Natural Treatment and Diet for IBS and a Spastic Colon

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If you are one of the thirty-million Americans who have Irritable Bowel Syndrome (IBS), you know how challenging and frustrating it can be to manage your condition. Irritable bowel syndrome, also known as spastic colon, is a disorder that leads to abdominal pain and cramping along with changes in bowel movements.

IBS is sometimes confused with Inflammatory Bowel Disease (IBD), which includes the autoimmune conditions of Crohn’s Disease and Ulcerative Colitis. In these conditions, the body’s own immune system attacks elements of the digestive system. Individuals who suffer from IBS have similar symptoms to IBD, but the conditions are entirely different because IBS does not cause inflammatory changes to the digestive system.


Characteristics and Causes of IBS

Some characteristic symptoms of IBS include: abdominal pain and distention; frequent bowel movements; constipation; diarrhea; excessive production of mucus in the colon; flatulence; nausea; anxiety and depression. Diarrhea or constipation symptoms often predominate, and sometimes alternate with each other.

The causes for IBS are not always clear, but often there are physical and/or emotional triggers. In my clinical practice, I have seen patients suffering from IBS triggered by undiagnosed food allergies. Given that there is no general agreement on the cause of IBS, it comes as no surprise that no single treatment is currently regarded as being universally applicable to the management of all IBS patients.


How to Manage Irritable Bowel Syndrome (IBS) Symptoms

Although IBS can be painful and challenging, in many cases IBS can be controlled by managing diet, lifestyle, and stress. Here are my top ten tips for managing your IBS symptoms so that you can help your gut heal and live a happy pain-free life:

1. Eat small balanced meals, at regular times.

Stomach sensitivity may increase with prolonged periods of not eating, so please don’t skip meals! High fat meals can sometimes be difficult to digest, so ensure that you are eating mostly high quality fats such as those found in nuts, avocados, seeds, fish, and olive oil, along with adequate protein and complex carbohydrates.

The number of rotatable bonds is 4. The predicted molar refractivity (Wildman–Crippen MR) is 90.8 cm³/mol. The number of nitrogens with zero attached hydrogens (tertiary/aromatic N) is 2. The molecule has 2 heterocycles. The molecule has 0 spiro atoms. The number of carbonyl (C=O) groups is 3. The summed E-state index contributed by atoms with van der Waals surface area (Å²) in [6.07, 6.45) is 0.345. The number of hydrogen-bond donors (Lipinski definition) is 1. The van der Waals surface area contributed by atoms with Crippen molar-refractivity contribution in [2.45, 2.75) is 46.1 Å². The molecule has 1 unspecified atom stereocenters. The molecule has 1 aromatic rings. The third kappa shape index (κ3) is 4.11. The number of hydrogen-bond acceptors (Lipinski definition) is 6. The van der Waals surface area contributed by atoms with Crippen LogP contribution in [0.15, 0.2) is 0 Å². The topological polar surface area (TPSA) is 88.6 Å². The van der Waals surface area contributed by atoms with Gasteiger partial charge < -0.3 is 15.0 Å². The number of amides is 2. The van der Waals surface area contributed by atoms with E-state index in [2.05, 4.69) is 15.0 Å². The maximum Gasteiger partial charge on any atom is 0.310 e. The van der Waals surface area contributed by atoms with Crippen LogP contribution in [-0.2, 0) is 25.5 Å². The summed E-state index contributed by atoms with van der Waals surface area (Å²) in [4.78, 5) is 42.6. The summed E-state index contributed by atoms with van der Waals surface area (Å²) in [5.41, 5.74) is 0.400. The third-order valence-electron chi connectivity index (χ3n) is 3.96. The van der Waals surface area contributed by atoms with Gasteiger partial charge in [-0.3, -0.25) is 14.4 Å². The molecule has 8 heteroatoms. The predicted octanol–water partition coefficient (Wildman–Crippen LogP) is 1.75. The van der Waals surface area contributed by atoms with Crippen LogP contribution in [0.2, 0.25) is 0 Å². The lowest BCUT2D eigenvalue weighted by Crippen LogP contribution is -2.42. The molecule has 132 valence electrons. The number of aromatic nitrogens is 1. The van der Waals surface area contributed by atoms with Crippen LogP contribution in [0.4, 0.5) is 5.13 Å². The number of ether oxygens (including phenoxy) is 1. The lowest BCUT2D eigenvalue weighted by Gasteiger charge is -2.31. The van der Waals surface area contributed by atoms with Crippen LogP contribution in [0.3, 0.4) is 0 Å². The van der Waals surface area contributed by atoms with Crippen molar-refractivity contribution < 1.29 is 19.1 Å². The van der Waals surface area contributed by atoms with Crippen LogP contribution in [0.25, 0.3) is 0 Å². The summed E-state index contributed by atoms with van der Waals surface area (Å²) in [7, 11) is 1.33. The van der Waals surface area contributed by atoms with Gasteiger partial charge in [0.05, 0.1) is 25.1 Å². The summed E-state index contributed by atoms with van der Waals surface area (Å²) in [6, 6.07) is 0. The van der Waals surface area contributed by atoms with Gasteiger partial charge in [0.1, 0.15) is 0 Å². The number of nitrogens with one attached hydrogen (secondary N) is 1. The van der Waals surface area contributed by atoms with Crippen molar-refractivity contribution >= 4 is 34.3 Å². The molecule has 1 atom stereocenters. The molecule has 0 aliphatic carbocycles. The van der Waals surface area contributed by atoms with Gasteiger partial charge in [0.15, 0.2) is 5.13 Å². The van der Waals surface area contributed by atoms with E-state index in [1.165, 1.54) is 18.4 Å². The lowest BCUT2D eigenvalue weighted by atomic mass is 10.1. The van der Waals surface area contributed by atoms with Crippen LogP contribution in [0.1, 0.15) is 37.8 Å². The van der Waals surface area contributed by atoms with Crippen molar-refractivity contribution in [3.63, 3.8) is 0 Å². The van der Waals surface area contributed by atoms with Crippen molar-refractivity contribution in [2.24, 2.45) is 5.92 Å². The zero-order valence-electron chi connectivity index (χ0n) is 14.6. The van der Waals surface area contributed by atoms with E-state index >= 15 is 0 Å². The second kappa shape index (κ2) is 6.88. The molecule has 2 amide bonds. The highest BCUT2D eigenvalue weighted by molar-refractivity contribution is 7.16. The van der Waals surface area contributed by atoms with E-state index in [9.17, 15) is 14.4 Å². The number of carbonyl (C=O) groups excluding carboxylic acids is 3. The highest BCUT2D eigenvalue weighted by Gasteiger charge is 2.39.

2. Chew thoroughly and eat at a leisurely pace.

Many people do not chew their food thoroughly enough. With our busy lifestyles, it can be easy to get caught up and not take the time and attention our body requires when eating. Not chewing well can lead to food not being broken down and digested properly. Avoid “eating-on-the-run” or standing when eating. If you must eat in a hurry, eat a small amount at a time and drink plenty of water.

3. Identify food allergies and intolerance.

It is estimated that up to two-thirds of patients suffering from IBS have some type of food intolerance or allergy exacerbating their symptoms. Common food intolerances include gluten, dairy, eggs, and chocolate. Talk to your nutritionist about identifying potential food allergens.

4. Restore your healthy gut bacteria with probiotics.

IBS sufferers need to heal their gut by repopulating healthy bacteria. Probiotic foods containing live bacterial cultures can help restore the beneficial bacteria. Some foods to include are quality dairy yogurts (if tolerated) and fermented foods such as miso, kefir, tempeh, sauerkraut, and kimchi. Supplementing with a high-quality probiotic with Lactobacillus and Bifidobacterium is also often helpful for restoring healthy gut bacteria.